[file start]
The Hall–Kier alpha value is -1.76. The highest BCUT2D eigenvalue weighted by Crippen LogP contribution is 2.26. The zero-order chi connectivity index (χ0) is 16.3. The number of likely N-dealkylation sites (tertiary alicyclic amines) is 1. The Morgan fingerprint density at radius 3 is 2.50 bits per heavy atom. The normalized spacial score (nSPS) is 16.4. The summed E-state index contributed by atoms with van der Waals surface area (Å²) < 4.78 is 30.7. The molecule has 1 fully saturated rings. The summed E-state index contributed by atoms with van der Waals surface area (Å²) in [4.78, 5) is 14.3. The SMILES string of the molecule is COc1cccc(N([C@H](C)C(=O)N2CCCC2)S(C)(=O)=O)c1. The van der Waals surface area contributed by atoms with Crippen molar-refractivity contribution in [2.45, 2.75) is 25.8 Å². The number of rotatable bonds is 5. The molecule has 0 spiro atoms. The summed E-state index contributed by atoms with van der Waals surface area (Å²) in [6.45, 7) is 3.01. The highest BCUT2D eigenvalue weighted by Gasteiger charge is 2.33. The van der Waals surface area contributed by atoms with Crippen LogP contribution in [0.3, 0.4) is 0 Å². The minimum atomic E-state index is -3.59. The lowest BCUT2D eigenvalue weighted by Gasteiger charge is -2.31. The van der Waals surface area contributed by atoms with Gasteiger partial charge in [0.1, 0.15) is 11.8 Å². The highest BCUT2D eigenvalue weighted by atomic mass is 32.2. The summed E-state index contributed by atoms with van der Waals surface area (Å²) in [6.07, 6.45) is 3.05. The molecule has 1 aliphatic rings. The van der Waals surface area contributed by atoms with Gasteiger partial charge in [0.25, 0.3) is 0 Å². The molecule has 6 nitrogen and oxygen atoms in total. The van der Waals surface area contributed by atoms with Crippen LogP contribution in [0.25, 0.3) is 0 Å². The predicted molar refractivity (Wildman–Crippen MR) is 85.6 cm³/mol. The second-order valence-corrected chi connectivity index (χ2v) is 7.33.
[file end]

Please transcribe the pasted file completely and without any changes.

The Hall–Kier alpha value is -1.76. The highest BCUT2D eigenvalue weighted by Crippen LogP contribution is 2.26. The zero-order chi connectivity index (χ0) is 16.3. The number of likely N-dealkylation sites (tertiary alicyclic amines) is 1. The Morgan fingerprint density at radius 3 is 2.50 bits per heavy atom. The normalized spacial score (nSPS) is 16.4. The summed E-state index contributed by atoms with van der Waals surface area (Å²) < 4.78 is 30.7. The molecule has 1 fully saturated rings. The summed E-state index contributed by atoms with van der Waals surface area (Å²) in [4.78, 5) is 14.3. The SMILES string of the molecule is COc1cccc(N([C@H](C)C(=O)N2CCCC2)S(C)(=O)=O)c1. The van der Waals surface area contributed by atoms with Crippen molar-refractivity contribution in [2.45, 2.75) is 25.8 Å². The number of rotatable bonds is 5. The molecule has 0 spiro atoms. The summed E-state index contributed by atoms with van der Waals surface area (Å²) in [6.45, 7) is 3.01. The highest BCUT2D eigenvalue weighted by Gasteiger charge is 2.33. The van der Waals surface area contributed by atoms with Crippen LogP contribution in [0.3, 0.4) is 0 Å². The minimum atomic E-state index is -3.59. The lowest BCUT2D eigenvalue weighted by Gasteiger charge is -2.31. The van der Waals surface area contributed by atoms with Gasteiger partial charge in [0.1, 0.15) is 11.8 Å². The highest BCUT2D eigenvalue weighted by atomic mass is 32.2. The summed E-state index contributed by atoms with van der Waals surface area (Å²) in [6.07, 6.45) is 3.05. The molecule has 1 aliphatic rings. The van der Waals surface area contributed by atoms with Gasteiger partial charge in [0.25, 0.3) is 0 Å². The molecule has 6 nitrogen and oxygen atoms in total. The van der Waals surface area contributed by atoms with Crippen LogP contribution in [0.25, 0.3) is 0 Å². The predicted molar refractivity (Wildman–Crippen MR) is 85.6 cm³/mol. The second-order valence-corrected chi connectivity index (χ2v) is 7.33.